Grenache Red Wine Blends Beautifully
Grenache (pronounced gren-ash)
is one of the most widely planted red wine grape varieties in the world. It ripens late, so it needs hot, dry conditions such as those found in Spain, the south of France, and California's San Joaquin Valley. It is generally spicy, berry-flavored and soft on the palate with a relatively high alcohol content, but it needs careful control of yields for best results. It tends to lack acid, tannin and color, and is usually blended with other varieties such as Syrah, Carignan and Cinsaut.
Grenache is the dominant variety in most Southern Rhône wines, especially in Châteauneuf-du-Pape where it is typically over 80% of the blend. In Australia it is typically blended in "GSM" blends with Syrah and Mourvèdre. This red wine grape is also used to make rosé wines in France and Spain, notably those of the Tavel district in the Côtes du Rhône. And the high sugar levels of Grenache have led to extensive use in fortified wines, including the red vins doux naturels of Roussillon such as Banyuls, and as the basis of most Australian fortified wine.
The red wine grape vine is characterized by its strong wood canopy and upright growth. It has good wind tolerance (which is useful in the Mistral influenced Rhone region) and has shown itself to be very suited for the dry, warm windy climate around the Mediterranean. The vine buds early and requires a long growing season in order to fully ripen. It is often one of the last grapes to be harvested, often ripening weeks after Cabernet Sauvignon. The long ripening process allows the sugars in the grape to reach high levels, making Grenache based wines capable of substantial alcohol levels, often at least 15% ABV. While the vine is generally vigorous, it is susceptible to various grape diseases that can affect the yield and quality of the grape production such as coulure, bunch rot and downy mildew due to the vine's tight grape clusters. Marginal and wet climates can increase it's propensity to develop these viticultural dangers. The vine's drought resistance is dependent on the type of rootstock it is planted on but on all types of rootstocks, this red wine grape seems to respond favorably to some degree of water stress.
Grenache prefers hot, dry soils that are well drained but it relatively adaptable to all vineyard soil types. In southern France, it thrives on schist and granite soils and has responded well to the stony soil of Châteauneuf-du-Pape with the area's galets roulés heat retaining stones. In Priorat, the crumbly schist soil of the region retain enough water to allow producers to avoid irrigation in the dry wine region. Vineyards with an overabundance of irrigation tend to produce pale colored wines with diluted flavors and excessive alcohol. The skin of of this red wine grape is thin and lightly pigmented, making wines with pale color and low tannins. Older vines with low yields can increase the concentration of phenolic compounds and produced darker, more tannic wines such as those found in the Priorat region of Spain where yields are often around 5-6 hectoliters/hectare (less than half a ton per acre). Yield control is intimately connected with the resulting quality of wine with yields below 35 hl/ha (2 tons/acre), such as those practiced by many Châteauneuf-du-Pape estates, producing very different wines than those with yields closer to 50 hl/ha (5 tons/acre) which is the base yield for Appellation d'origine contrôlée (AOC) wines labeled under the Côtes du Rhône designation. The strong wood canopy of this red wine grape makes the vine difficult to harvest with mechanical harvesters and pruning equipment and more labor intensive to cultivate. In highly mechanized wine regions, such as Australia and California, this has contributed to a decline in the vine's popularity.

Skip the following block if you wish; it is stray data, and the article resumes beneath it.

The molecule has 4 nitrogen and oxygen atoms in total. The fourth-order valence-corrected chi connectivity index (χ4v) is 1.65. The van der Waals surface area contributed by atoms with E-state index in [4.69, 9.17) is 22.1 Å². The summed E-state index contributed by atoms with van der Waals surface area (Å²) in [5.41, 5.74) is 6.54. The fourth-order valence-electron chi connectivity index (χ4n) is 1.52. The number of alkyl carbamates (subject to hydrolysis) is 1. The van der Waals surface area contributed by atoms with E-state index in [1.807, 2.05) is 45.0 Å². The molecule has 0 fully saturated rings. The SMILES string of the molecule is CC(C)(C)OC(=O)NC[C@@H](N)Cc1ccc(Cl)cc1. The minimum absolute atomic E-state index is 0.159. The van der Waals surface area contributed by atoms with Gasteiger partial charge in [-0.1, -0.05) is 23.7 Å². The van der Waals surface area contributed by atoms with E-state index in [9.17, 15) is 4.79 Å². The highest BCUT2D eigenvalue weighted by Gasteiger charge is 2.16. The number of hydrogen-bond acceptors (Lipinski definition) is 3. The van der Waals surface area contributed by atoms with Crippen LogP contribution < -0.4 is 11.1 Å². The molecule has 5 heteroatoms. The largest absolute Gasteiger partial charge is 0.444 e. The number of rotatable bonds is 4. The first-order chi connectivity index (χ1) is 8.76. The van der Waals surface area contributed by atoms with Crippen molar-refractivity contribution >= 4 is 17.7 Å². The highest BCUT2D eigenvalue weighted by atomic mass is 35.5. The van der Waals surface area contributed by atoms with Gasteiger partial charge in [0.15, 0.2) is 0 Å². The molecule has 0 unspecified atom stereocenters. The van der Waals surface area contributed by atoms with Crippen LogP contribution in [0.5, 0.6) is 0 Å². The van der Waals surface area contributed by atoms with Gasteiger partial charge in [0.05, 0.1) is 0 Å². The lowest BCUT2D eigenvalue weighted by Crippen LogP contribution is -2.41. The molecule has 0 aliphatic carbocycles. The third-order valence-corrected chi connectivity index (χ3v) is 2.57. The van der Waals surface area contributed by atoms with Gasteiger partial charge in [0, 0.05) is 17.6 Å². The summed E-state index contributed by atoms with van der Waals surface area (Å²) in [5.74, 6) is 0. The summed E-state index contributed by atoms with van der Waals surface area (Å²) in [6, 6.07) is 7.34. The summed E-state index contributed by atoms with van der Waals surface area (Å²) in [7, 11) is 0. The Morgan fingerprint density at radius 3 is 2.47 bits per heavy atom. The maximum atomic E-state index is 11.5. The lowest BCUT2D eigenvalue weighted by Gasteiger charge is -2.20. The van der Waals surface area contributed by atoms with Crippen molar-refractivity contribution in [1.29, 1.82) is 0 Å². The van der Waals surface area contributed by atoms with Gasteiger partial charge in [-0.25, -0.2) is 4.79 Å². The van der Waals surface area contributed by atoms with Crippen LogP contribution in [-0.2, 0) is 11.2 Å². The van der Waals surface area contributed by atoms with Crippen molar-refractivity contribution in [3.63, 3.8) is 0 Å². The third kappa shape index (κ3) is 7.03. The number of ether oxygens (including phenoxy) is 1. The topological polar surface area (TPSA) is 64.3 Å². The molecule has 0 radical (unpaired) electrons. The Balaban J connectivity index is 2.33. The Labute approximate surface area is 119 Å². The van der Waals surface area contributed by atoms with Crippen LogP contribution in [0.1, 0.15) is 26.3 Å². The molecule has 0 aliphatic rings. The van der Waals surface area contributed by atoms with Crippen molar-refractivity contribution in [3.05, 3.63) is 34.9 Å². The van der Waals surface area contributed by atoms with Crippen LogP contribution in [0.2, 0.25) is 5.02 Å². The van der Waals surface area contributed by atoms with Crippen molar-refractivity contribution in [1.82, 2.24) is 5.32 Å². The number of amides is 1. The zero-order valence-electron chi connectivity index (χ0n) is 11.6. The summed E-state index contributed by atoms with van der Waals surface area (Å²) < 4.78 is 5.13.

While this red wine grape is most often encountered in blended wines (such as the Rhone wines or GSM blends), varietal examples of Grenache do exist. As a blending component, it is valued for the added body and fruitiness that it brings without added tannins. As a varietal, the grapes naturally low concentration of phenolics contribute to its pale color and lack of extract but viticultural practices and low yields can increase the concentrations of phenolic compounds. Grenache based wines tend to be made for early consumption with its propensity for oxidation make it a poor candidate for long term aging. However, producers (such as some examples from Châteauneuf-du-Pape and Priorat) who use low yields grown on poor soils can produce dense, concentrated wines that can benefit from cellaring. The fortified vin doux naturels of France and Australian "port-style" wines are protected from it's propensity for oxidation by the fortification process and can usually be drinkable for two or three decades.
The characteristic notes are berry fruit such as raspberries and strawberries. When yields are kept in check, Grenache based wines can develop complex and intense notes of black currants, black cherries, black olives, coffee, gingerbread, honey, leather, black pepper, tar, spices and roasted nuts. When yields are increased, more overtly earthy and herbal notes emerge that tend to quickly fade on the palate. The very low yielding old vines of Priorat can impart dark black fruits and notes of figs and tar with many traits similar to the Italian wine Amarone. Rosado or rosé Grenaches are often characterized by their strawberry and cream notes while fortified vin doux nautrels and Australian "port style" wines exhibits coffee and nutty tawny-like notes.
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